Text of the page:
Hilmer, Stegman making government accessible

Bill Milligan

Bill Milligan

By BILL MILLIGAN

If the Call stands for one thing, it’s for openness in government.

Unfortunately, not all elected officials believe in transparency in government. But that’s changing.

Just consider the Mehlville Fire Protection District Board of Directors. In years past, the fire district board routinely would spend more time meeting behind closed doors than in open session.

Though Missouri’s Open Meetings and Records Law, also called the Sunshine Law, provides a variety of exceptions permitting governmental bodies to meet in closed session, it also states that its provisions shall be “liberally construed” and its exceptions shall be “strictly construed.”

Frankly, we’re baffled at how a board that would spend 28.267 hours in closed session during the first six months of a year could claim it was adhering not only to the letter, but to the spirit of the Sunshine Law. But that’s exactly what the fire district board did in 1999, meeting only 7.783 hours in open session from January through June 1999.

Subsequent years weren’t much better. But that’s certainly changed for the better since Aaron Hilmer and Bonnie Stegman were elected last April.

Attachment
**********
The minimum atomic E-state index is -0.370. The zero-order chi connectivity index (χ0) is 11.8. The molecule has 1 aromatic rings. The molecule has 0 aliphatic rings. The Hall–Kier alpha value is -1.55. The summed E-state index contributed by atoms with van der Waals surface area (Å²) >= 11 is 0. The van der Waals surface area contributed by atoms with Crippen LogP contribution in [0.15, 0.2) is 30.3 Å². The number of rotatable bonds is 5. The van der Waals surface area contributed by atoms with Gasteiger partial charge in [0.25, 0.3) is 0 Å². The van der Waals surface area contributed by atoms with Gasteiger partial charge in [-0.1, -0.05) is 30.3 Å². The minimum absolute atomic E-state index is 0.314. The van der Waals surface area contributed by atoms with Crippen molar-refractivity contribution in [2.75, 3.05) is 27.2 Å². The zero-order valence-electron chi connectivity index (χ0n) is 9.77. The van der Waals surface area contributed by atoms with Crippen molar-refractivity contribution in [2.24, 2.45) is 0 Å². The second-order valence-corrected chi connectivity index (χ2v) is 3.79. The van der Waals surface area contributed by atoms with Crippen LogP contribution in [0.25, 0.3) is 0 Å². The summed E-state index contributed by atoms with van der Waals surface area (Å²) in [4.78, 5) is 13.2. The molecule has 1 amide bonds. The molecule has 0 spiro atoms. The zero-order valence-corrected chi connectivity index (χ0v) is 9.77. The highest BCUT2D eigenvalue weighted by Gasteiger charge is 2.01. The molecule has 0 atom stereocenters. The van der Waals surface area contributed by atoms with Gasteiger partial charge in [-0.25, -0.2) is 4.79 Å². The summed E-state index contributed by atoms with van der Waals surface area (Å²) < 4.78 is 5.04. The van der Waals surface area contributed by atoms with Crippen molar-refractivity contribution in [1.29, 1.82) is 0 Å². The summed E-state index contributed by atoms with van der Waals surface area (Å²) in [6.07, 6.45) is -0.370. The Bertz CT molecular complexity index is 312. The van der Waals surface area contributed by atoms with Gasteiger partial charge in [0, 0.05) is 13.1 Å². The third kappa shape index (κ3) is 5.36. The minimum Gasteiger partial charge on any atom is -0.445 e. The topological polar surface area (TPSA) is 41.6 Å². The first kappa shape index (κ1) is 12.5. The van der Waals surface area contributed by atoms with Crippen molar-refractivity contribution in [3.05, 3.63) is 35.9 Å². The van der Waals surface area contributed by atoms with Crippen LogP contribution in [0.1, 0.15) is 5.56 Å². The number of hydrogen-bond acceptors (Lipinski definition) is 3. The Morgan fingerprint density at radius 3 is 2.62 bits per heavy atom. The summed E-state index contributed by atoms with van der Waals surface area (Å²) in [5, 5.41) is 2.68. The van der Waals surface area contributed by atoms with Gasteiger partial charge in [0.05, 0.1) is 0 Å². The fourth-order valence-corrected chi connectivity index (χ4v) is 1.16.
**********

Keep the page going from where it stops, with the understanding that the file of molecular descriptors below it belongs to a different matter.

Hilmer and Stegman’s decision to conduct talks in open session with members of Mehlville Local 1889 of the International Association of Fire Firefighters is unprecedented in scope and in compliance with the letter and the intent of the Sunshine Law. It is that type of openness that has given the public faith in the board’s ability to make efficient use of tax dollars and comfort knowing that budgets may be made more efficient without detracting from the quality of public services.

Other governmental bodies could take a lesson from what the Mehlville Fire Protection District Board of Directors is doing in promoting transparency in government. That’s why it’s fitting to recognize the efforts of Hilmer and Stegman during Sunshine Week this week.

Sunshine Week is a national initiative to open a dialogue about the importance of open government and freedom of information that is spearheaded by the American Society of Newspaper Editors with a grant from the John S. and James L. Knight Foundation. Sunshine Week expands on the Sunshine Sunday concept begun in Florida in 2002 and since observed in several states.

So this week we salute Hilmer and Stegman for their efforts to make government accessible to the people.